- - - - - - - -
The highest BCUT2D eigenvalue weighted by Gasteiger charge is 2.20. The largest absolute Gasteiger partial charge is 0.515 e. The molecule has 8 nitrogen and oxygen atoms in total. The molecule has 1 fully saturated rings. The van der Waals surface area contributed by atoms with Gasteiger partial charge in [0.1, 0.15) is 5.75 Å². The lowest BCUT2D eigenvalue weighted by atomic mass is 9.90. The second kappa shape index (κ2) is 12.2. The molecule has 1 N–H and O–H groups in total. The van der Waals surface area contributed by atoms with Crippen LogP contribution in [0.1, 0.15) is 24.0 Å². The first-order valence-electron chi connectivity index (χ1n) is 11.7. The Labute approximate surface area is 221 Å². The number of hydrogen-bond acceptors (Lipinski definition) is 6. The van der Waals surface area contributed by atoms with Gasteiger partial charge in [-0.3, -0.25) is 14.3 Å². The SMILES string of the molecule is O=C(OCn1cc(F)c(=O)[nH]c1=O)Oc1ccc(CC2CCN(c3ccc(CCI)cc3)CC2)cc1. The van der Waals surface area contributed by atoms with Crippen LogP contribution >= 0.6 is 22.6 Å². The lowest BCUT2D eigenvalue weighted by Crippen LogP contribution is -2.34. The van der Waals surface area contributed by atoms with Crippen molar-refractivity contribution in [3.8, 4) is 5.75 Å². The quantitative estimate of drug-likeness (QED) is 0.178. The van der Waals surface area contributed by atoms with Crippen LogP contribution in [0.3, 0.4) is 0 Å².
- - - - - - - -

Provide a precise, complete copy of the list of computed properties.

The highest BCUT2D eigenvalue weighted by Gasteiger charge is 2.20. The largest absolute Gasteiger partial charge is 0.515 e. The molecule has 8 nitrogen and oxygen atoms in total. The molecule has 1 fully saturated rings. The van der Waals surface area contributed by atoms with Gasteiger partial charge in [0.1, 0.15) is 5.75 Å². The lowest BCUT2D eigenvalue weighted by atomic mass is 9.90. The second kappa shape index (κ2) is 12.2. The molecule has 1 N–H and O–H groups in total. The van der Waals surface area contributed by atoms with Crippen LogP contribution in [0.1, 0.15) is 24.0 Å². The first-order valence-electron chi connectivity index (χ1n) is 11.7. The Labute approximate surface area is 221 Å². The number of hydrogen-bond acceptors (Lipinski definition) is 6. The van der Waals surface area contributed by atoms with Gasteiger partial charge in [-0.3, -0.25) is 14.3 Å². The SMILES string of the molecule is O=C(OCn1cc(F)c(=O)[nH]c1=O)Oc1ccc(CC2CCN(c3ccc(CCI)cc3)CC2)cc1. The van der Waals surface area contributed by atoms with Crippen LogP contribution >= 0.6 is 22.6 Å². The lowest BCUT2D eigenvalue weighted by Crippen LogP contribution is -2.34. The van der Waals surface area contributed by atoms with Crippen molar-refractivity contribution in [3.8, 4) is 5.75 Å². The quantitative estimate of drug-likeness (QED) is 0.178. The van der Waals surface area contributed by atoms with Crippen LogP contribution in [0.3, 0.4) is 0 Å².